Two thirds of Americans responding to a Kaiser Family Foundation poll said that either they or a family member has been addicted to alcohol or drugs, experienced homelessness due to addiction, or experienced a drug overdose leading to an emergency room visit, hospitalization, or death.
Alcohol is still the substance misused most often, with more than half of adults (54%) responding to the online and telephone survey stating that someone in their family has ever been addicted to alcohol.
About a quarter said they or a family member had been addicted to any illegal drug, and another quarter said they or a family member was addicted to prescription painkillers.
Almost a fifth of adults (18%) reported that they had (a) personally been addicted to drugs or alcohol, (b) had a drug overdose requiring an ER visit or hospitalization, or (c) had experienced homelessness because of addiction.
The substance misuse affects all income levels, almost equally. For adults with a household income of less than $40,000 a year, some 25% said they had been addicted. That compares to 18% of those with an income of $40,000-to-$90,000 annually, and 16% of those who make $90,000 or more a year.
White Americans reported more addiction and overdose; the difference is driven largely by alcohol and prescription painkiller addiction, the Kaiser poll found.
Sixty percent of White adults, compared with 50% of Black and 47% of Hispanic adults, said someone in their family had been addicted to alcohol. For prescription opioids, 28% of White adults, 18% of Black adults and 20% of Hispanic adults reported addiction in their family.
Opioid addiction was especially high among White adults and rural adults, with 42% of those in rural areas reporting they or a family member was addicted to opioids, compared with 30% of suburban residents and 23% of urban residents.
Substance use disorders have a big impact on families and mental health, Kaiser reported. Among those who have an addiction or a family member with addiction, 75% said the disorder had an impact on their relationship with their family.
At least half of adults are worried that someone in their family will experience a substance use disorder, with 39% worried that someone in their family might unintentionally consume fentanyl.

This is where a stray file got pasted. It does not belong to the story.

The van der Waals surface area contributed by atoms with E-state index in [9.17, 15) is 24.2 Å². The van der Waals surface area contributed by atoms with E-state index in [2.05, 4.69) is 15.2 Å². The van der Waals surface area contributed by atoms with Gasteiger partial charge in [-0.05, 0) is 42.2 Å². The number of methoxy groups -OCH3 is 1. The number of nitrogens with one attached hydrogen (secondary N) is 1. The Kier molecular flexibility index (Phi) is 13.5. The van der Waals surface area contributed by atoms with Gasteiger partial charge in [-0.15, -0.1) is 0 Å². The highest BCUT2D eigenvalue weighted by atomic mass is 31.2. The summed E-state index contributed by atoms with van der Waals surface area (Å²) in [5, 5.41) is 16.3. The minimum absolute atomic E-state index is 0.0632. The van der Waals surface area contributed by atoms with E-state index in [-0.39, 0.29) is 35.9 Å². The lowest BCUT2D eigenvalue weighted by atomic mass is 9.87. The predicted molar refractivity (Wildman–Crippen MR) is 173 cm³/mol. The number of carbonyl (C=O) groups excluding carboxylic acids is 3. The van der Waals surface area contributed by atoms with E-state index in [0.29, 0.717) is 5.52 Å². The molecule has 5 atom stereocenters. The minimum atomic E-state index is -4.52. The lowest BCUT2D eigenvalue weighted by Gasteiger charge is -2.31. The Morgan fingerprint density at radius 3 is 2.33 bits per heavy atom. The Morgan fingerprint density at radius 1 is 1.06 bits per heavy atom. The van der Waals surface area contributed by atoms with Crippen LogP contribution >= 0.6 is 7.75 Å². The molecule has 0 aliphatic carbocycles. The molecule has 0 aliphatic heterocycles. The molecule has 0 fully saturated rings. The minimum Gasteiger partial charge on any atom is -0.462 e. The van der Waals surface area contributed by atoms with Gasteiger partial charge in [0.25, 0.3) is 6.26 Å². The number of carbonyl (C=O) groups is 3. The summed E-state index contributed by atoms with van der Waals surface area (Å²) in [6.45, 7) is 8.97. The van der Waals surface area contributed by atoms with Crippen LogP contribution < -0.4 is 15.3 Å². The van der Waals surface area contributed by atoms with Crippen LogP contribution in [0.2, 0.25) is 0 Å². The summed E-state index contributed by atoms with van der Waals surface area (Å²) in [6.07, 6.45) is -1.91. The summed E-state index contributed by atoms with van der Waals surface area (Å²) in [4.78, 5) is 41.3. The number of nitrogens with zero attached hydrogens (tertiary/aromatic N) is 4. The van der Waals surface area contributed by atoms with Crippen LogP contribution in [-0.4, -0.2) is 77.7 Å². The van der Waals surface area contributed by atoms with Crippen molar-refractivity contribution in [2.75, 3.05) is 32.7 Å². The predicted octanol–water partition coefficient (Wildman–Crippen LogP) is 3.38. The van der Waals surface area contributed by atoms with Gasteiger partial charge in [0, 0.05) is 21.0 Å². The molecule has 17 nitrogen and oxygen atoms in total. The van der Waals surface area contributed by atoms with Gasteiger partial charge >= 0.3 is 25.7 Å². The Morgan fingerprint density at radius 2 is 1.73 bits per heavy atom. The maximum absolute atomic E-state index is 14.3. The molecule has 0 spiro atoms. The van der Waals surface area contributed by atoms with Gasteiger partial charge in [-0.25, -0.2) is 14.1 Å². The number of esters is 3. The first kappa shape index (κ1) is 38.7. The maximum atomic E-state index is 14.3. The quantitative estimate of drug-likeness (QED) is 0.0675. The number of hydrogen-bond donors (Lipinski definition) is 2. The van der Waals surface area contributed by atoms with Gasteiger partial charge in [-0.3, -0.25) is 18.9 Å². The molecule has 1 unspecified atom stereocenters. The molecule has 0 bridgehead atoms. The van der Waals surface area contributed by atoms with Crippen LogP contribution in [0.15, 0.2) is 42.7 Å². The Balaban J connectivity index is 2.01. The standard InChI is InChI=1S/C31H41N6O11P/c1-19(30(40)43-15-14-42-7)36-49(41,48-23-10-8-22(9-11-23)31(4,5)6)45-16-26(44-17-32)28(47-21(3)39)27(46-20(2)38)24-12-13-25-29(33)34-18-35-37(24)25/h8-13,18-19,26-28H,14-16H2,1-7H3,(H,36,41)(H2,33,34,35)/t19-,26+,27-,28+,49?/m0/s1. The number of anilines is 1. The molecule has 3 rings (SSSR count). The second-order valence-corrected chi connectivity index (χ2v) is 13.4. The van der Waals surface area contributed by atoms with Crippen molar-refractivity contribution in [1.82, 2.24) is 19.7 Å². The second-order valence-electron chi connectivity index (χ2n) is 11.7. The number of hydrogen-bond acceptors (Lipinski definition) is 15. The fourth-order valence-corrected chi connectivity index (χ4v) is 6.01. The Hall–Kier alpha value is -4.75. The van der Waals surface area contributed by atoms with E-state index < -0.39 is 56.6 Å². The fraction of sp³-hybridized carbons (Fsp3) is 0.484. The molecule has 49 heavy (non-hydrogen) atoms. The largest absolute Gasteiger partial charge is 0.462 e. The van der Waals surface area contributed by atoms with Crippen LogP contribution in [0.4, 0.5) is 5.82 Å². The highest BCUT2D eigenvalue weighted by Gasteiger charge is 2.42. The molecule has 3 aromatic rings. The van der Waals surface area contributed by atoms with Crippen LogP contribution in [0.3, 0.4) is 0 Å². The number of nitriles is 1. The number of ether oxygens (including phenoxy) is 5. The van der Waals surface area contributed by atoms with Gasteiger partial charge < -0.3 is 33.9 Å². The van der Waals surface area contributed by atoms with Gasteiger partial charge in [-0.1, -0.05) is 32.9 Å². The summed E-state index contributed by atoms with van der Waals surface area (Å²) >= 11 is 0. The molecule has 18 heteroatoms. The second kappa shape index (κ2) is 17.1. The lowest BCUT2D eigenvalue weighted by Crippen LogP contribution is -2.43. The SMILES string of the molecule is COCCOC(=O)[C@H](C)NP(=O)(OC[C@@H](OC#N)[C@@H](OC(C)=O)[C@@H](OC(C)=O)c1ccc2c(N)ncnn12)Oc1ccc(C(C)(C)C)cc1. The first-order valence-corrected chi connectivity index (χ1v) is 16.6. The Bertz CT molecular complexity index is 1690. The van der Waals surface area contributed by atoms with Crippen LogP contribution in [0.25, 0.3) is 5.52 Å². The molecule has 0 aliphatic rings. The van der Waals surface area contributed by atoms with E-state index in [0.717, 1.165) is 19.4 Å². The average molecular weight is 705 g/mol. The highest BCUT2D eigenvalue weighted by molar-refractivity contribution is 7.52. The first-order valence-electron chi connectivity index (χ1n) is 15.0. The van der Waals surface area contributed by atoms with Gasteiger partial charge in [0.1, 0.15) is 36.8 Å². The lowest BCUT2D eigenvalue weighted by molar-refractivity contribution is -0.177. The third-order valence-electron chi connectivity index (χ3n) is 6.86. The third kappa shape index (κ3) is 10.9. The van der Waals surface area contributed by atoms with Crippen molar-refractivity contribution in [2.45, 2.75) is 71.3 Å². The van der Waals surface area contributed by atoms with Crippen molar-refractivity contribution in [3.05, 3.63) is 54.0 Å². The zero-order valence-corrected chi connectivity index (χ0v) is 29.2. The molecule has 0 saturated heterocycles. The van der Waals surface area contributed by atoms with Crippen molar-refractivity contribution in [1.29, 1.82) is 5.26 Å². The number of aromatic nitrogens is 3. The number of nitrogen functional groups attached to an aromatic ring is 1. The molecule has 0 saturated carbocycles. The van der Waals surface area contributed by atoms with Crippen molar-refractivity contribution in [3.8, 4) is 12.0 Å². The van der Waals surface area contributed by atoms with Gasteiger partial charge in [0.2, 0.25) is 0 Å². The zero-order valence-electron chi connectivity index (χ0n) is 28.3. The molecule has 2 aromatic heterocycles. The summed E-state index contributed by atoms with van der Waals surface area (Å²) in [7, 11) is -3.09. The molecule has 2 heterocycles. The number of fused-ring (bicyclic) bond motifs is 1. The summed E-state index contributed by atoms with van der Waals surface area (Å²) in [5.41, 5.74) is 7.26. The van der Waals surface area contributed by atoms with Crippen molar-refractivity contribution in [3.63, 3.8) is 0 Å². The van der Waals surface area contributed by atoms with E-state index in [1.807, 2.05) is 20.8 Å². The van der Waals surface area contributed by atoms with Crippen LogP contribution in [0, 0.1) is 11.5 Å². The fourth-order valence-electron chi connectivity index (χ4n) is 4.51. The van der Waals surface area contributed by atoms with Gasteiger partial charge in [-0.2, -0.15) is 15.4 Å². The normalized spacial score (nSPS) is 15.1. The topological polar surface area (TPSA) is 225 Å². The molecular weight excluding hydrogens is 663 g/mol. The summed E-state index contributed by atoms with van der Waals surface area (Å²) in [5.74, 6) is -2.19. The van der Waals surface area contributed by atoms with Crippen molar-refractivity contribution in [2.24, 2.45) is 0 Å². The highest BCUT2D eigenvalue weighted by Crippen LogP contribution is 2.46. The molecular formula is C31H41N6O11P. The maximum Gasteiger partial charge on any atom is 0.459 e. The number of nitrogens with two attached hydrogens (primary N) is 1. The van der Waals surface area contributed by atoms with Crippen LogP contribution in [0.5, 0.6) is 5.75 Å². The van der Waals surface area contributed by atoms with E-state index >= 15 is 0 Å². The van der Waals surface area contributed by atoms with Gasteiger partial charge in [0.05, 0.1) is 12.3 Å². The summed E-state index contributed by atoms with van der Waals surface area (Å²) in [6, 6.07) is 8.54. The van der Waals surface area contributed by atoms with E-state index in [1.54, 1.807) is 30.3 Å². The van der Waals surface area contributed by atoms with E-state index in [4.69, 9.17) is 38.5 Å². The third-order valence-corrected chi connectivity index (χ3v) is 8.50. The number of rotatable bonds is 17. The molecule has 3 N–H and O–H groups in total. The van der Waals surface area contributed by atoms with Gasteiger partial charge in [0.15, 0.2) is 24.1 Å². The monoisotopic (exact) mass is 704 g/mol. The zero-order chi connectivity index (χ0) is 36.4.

Almost two thirds of adults said they were "very" or "somewhat worried" that someone in their family will experience a serious mental health crisis. Thirty-six percent said they were worried someone in their family will attempt suicide.
Concerns about homelessness were highest among Hispanic adults, with 75% saying they were worried about a family member becoming homeless, compared with 60% of Black adults, and 23% of White adults. These worries were highest among those with incomes of less than $40,000 a year.
Few Receiving Treatment
Only about 46% of adults reporting personal or family addiction said that they or their family member had received treatment. White adults (51%) were more likely to have received treatment; slightly more than a third of Black and Hispanic adults reported they or a family member had been treated.
Poll respondents cited multiple barriers to treatment, including that the person did not want or refused help; stopped on their own; denied that they had an addiction; could not afford care; or felt shame or stigma. Some reported that a family member died before they could get help.
Kaiser included some of what respondents said in their own words. "We are not raised that way," said a 22-year-old Black woman from Georgia.
"Brother quit on his own and been sober for 2 years; my dad was addicted to cocaine [and] quit on his own," said a 37-year-old Hispanic man from Texas.
Only a quarter of people said they or a family member received medication-assisted treatment for opioid use disorder.
People reported an openness to having addiction treatment centers in their community, with 91% expressing support. A large majority also supported making naloxone (Narcan) freely available in places like bars, health clinics, and fire stations.
Democrats (61%) strongly or somewhat supported the establishment of safe consumption sites, while Independents (49%) were less supportive; just 23% of Republicans were supportive.
The Kaiser survey was conducted July 11-19 among a nationally representative sample of 1327 US adults in English (1246) and in Spanish (81). The majority were part of a probability-based panel where panel members are recruited randomly. The margin of error is plus or minus 3 percentage points.
Alicia Ault is a Saint Petersburg, Florida-based freelance journalist whose work has appeared in publications including JAMA and Smithsonian.com. You can find her on Twitter @aliciaault.